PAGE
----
Zonderkidz brings an interactive approach as well with two offerings out in October. There's the bestselling author Sally Lloyd-Jones' Jesus Storybook Bible Advent Activity Book, packed with projects and activities. And there is a Read and Rhyme lift-the-flap book, The First Christmas (out now) by prolific children's author Glenys Nellist with illustrator Ag Jatkowska with a tot-friendly tone and simple bright portraits of the holy family.

Paraclete presents an advent book from a best-selling author, Gayle Boss, in a children's version of her book All Creation Waits: The Advent of New Beginnings (out now) starring 25 woodland creatures drawn by illustrator Sharon Spitz, and the publisher also has a flap-book-format for tots, Share the Joy! (out now) written in rhymes by Valerie Ellis and illustrated by Sergio De Giorgi. The theme is showing toddlers how they "can help make Christmas special for others, and share the gift of Jesus's birth with everyone," according to the publisher.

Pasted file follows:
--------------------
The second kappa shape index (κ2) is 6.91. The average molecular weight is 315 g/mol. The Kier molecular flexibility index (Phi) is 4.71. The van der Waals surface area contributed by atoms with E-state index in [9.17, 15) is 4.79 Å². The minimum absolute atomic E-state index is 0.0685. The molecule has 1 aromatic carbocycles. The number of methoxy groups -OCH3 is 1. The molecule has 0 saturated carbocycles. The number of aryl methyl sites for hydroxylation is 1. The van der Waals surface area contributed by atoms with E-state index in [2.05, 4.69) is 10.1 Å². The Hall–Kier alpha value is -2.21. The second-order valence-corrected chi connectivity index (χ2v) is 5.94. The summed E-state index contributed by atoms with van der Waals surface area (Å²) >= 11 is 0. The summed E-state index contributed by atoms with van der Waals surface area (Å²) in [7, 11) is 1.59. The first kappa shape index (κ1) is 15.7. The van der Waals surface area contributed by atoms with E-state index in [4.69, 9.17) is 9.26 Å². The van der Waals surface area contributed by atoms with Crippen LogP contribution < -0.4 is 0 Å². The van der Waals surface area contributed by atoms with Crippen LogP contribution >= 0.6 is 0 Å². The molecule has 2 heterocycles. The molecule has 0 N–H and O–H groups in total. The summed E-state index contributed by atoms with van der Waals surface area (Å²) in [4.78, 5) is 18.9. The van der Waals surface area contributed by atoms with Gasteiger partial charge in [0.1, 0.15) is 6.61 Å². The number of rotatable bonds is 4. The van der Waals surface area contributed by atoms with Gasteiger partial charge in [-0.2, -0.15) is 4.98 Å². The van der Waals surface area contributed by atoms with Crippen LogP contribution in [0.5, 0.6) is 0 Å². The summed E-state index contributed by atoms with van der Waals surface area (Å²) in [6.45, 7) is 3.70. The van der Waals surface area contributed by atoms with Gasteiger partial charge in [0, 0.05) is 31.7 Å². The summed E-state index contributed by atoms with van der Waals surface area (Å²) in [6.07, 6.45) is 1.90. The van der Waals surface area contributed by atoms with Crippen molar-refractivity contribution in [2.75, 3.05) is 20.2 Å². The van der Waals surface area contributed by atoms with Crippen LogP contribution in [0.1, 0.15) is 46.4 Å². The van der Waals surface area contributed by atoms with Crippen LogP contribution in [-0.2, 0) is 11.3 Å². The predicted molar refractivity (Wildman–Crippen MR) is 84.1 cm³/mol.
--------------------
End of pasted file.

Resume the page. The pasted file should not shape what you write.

Woodland critters warble away in a board book Joy to the World: A Christmas Song (Running Press Kids, out now) illustrated by Sara Gianassi. School children create their own Christmas play in songwriter and author and songwriter Rory Feek's One Upon the Very First Christmas (Tommy Nelson, out now) with illustrations by Christine Cuddihy. Worthy Kids called on illustrator Madeleine Marie for The First Words of Christmas (out now) as a holy day primer for the littlest listeners.

Many days of celebration

Christmas titles are not alone on bookstores' winter holiday bookshelf. In Running Press Kids' Raaga's Song: A Diwali Story, by author and illustrator Navina Chhabria, an Indian girl, Raaga, learns to be true to herself during the November Hindu holiday, which celebrates the triumph of light over darkness, goodness over evil

Jewish families take delight in Hanukkah, also considered a festival of lights. It marks the ancient time when Jewish fighters, the Maccabees, reclaimed the holy temple from desecration by Greek invaders. They relit the eternal light of faith with a tiny bit of oil that miraculously lasted eight nights. Religiously, the holiday is observed by lighting candles for eight nights.